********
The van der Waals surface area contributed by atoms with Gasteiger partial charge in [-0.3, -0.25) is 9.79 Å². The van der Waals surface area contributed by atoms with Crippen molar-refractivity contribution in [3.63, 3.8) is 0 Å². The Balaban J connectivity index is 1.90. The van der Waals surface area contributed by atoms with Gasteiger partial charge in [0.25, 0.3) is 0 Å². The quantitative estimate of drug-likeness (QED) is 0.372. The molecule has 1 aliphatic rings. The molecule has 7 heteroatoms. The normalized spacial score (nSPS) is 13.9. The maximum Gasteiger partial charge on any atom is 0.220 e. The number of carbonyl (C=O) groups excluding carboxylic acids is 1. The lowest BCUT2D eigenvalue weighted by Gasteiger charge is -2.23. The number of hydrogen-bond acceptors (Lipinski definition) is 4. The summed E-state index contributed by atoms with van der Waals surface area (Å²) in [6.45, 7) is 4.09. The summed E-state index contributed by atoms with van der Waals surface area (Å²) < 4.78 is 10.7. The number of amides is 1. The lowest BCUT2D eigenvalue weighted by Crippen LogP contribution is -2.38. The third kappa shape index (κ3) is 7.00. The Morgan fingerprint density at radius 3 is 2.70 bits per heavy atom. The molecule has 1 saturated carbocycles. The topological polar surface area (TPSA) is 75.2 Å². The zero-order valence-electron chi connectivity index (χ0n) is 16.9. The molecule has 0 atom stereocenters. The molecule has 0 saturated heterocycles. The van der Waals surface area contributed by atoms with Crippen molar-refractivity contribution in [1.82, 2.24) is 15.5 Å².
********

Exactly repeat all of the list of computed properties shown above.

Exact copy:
The van der Waals surface area contributed by atoms with Gasteiger partial charge in [-0.3, -0.25) is 9.79 Å². The van der Waals surface area contributed by atoms with Crippen molar-refractivity contribution in [3.63, 3.8) is 0 Å². The Balaban J connectivity index is 1.90. The van der Waals surface area contributed by atoms with Gasteiger partial charge in [0.25, 0.3) is 0 Å². The quantitative estimate of drug-likeness (QED) is 0.372. The molecule has 1 aliphatic rings. The molecule has 7 heteroatoms. The normalized spacial score (nSPS) is 13.9. The maximum Gasteiger partial charge on any atom is 0.220 e. The number of carbonyl (C=O) groups excluding carboxylic acids is 1. The lowest BCUT2D eigenvalue weighted by Gasteiger charge is -2.23. The number of hydrogen-bond acceptors (Lipinski definition) is 4. The summed E-state index contributed by atoms with van der Waals surface area (Å²) in [6.45, 7) is 4.09. The summed E-state index contributed by atoms with van der Waals surface area (Å²) < 4.78 is 10.7. The number of amides is 1. The lowest BCUT2D eigenvalue weighted by Crippen LogP contribution is -2.38. The third kappa shape index (κ3) is 7.00. The Morgan fingerprint density at radius 3 is 2.70 bits per heavy atom. The molecule has 1 saturated carbocycles. The topological polar surface area (TPSA) is 75.2 Å². The zero-order valence-electron chi connectivity index (χ0n) is 16.9. The molecule has 0 atom stereocenters. The molecule has 0 saturated heterocycles. The van der Waals surface area contributed by atoms with Crippen molar-refractivity contribution in [1.82, 2.24) is 15.5 Å².